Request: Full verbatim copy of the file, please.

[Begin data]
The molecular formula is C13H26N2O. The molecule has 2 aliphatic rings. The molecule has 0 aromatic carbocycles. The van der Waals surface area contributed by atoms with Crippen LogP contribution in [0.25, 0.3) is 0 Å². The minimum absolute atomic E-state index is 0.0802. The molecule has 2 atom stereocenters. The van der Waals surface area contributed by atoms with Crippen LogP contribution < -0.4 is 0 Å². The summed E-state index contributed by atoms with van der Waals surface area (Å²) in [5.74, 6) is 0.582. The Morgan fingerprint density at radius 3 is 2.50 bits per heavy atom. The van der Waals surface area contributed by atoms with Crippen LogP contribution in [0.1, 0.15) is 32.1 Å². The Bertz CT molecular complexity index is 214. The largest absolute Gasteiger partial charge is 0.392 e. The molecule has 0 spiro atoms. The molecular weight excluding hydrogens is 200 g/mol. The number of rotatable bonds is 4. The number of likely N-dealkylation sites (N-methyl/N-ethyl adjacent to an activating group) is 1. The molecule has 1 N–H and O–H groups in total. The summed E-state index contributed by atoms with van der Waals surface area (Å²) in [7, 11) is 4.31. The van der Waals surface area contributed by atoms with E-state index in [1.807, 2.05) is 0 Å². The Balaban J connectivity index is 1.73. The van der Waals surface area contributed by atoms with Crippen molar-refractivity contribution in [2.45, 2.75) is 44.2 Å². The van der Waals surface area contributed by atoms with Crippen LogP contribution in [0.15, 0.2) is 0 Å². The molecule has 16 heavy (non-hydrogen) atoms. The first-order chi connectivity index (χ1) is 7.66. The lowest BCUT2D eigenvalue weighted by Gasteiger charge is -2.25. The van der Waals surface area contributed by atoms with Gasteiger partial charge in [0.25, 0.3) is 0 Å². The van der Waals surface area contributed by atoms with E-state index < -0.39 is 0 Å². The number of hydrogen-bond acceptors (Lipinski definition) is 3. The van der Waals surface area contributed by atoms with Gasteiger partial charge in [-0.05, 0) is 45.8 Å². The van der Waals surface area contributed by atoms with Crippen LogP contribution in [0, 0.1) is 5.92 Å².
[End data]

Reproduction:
The molecular formula is C13H26N2O. The molecule has 2 aliphatic rings. The molecule has 0 aromatic carbocycles. The van der Waals surface area contributed by atoms with Crippen LogP contribution in [0.25, 0.3) is 0 Å². The minimum absolute atomic E-state index is 0.0802. The molecule has 2 atom stereocenters. The van der Waals surface area contributed by atoms with Crippen LogP contribution < -0.4 is 0 Å². The summed E-state index contributed by atoms with van der Waals surface area (Å²) in [5.74, 6) is 0.582. The Morgan fingerprint density at radius 3 is 2.50 bits per heavy atom. The van der Waals surface area contributed by atoms with Crippen LogP contribution in [0.1, 0.15) is 32.1 Å². The Bertz CT molecular complexity index is 214. The largest absolute Gasteiger partial charge is 0.392 e. The molecule has 0 spiro atoms. The molecular weight excluding hydrogens is 200 g/mol. The number of rotatable bonds is 4. The number of likely N-dealkylation sites (N-methyl/N-ethyl adjacent to an activating group) is 1. The molecule has 1 N–H and O–H groups in total. The summed E-state index contributed by atoms with van der Waals surface area (Å²) in [7, 11) is 4.31. The van der Waals surface area contributed by atoms with E-state index in [1.807, 2.05) is 0 Å². The Balaban J connectivity index is 1.73. The van der Waals surface area contributed by atoms with Crippen molar-refractivity contribution in [2.45, 2.75) is 44.2 Å². The van der Waals surface area contributed by atoms with Crippen LogP contribution in [0.15, 0.2) is 0 Å². The molecule has 16 heavy (non-hydrogen) atoms. The first-order chi connectivity index (χ1) is 7.66. The lowest BCUT2D eigenvalue weighted by Gasteiger charge is -2.25. The van der Waals surface area contributed by atoms with Gasteiger partial charge in [0.25, 0.3) is 0 Å². The van der Waals surface area contributed by atoms with E-state index < -0.39 is 0 Å². The number of hydrogen-bond acceptors (Lipinski definition) is 3. The van der Waals surface area contributed by atoms with Gasteiger partial charge in [-0.05, 0) is 45.8 Å². The van der Waals surface area contributed by atoms with Crippen LogP contribution in [0, 0.1) is 5.92 Å².